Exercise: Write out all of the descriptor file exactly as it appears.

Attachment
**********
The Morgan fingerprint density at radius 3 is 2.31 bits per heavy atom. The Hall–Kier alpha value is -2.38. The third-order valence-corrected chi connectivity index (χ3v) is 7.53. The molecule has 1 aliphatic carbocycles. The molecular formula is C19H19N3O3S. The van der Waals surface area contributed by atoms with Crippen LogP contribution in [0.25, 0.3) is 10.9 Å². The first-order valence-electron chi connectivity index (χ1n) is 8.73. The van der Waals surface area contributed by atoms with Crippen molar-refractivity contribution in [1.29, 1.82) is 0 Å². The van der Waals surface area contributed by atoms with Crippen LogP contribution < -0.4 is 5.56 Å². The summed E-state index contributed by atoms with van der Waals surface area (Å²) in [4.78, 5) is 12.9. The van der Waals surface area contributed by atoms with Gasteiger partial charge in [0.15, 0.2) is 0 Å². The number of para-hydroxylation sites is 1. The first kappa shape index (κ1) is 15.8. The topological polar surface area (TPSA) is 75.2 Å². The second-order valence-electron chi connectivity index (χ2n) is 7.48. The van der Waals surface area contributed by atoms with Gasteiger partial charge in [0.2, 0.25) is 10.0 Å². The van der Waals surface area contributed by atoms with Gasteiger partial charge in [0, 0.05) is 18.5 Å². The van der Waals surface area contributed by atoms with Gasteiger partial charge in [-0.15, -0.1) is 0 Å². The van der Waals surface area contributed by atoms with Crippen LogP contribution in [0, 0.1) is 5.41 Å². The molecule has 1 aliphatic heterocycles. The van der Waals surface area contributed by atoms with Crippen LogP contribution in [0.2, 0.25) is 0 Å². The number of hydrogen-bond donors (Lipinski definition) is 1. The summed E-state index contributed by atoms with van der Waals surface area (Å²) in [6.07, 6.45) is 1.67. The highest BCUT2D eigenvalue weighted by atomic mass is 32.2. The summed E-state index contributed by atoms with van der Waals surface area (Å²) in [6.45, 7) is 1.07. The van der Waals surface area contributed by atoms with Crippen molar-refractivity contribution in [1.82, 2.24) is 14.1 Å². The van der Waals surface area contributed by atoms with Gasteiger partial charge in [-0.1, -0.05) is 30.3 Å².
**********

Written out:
The Morgan fingerprint density at radius 3 is 2.31 bits per heavy atom. The Hall–Kier alpha value is -2.38. The third-order valence-corrected chi connectivity index (χ3v) is 7.53. The molecule has 1 aliphatic carbocycles. The molecular formula is C19H19N3O3S. The van der Waals surface area contributed by atoms with Crippen LogP contribution in [0.25, 0.3) is 10.9 Å². The first-order valence-electron chi connectivity index (χ1n) is 8.73. The van der Waals surface area contributed by atoms with Crippen molar-refractivity contribution in [1.29, 1.82) is 0 Å². The van der Waals surface area contributed by atoms with Crippen LogP contribution < -0.4 is 5.56 Å². The summed E-state index contributed by atoms with van der Waals surface area (Å²) in [4.78, 5) is 12.9. The van der Waals surface area contributed by atoms with Gasteiger partial charge in [0.15, 0.2) is 0 Å². The number of para-hydroxylation sites is 1. The first kappa shape index (κ1) is 15.8. The topological polar surface area (TPSA) is 75.2 Å². The second-order valence-electron chi connectivity index (χ2n) is 7.48. The van der Waals surface area contributed by atoms with Gasteiger partial charge in [0.2, 0.25) is 10.0 Å². The van der Waals surface area contributed by atoms with Gasteiger partial charge in [0, 0.05) is 18.5 Å². The van der Waals surface area contributed by atoms with Gasteiger partial charge in [-0.15, -0.1) is 0 Å². The van der Waals surface area contributed by atoms with Crippen LogP contribution in [0, 0.1) is 5.41 Å². The molecule has 1 aliphatic heterocycles. The van der Waals surface area contributed by atoms with Crippen LogP contribution in [0.2, 0.25) is 0 Å². The number of hydrogen-bond donors (Lipinski definition) is 1. The summed E-state index contributed by atoms with van der Waals surface area (Å²) in [6.07, 6.45) is 1.67. The highest BCUT2D eigenvalue weighted by atomic mass is 32.2. The summed E-state index contributed by atoms with van der Waals surface area (Å²) in [6.45, 7) is 1.07. The van der Waals surface area contributed by atoms with Crippen molar-refractivity contribution in [1.82, 2.24) is 14.1 Å². The van der Waals surface area contributed by atoms with Gasteiger partial charge in [-0.1, -0.05) is 30.3 Å².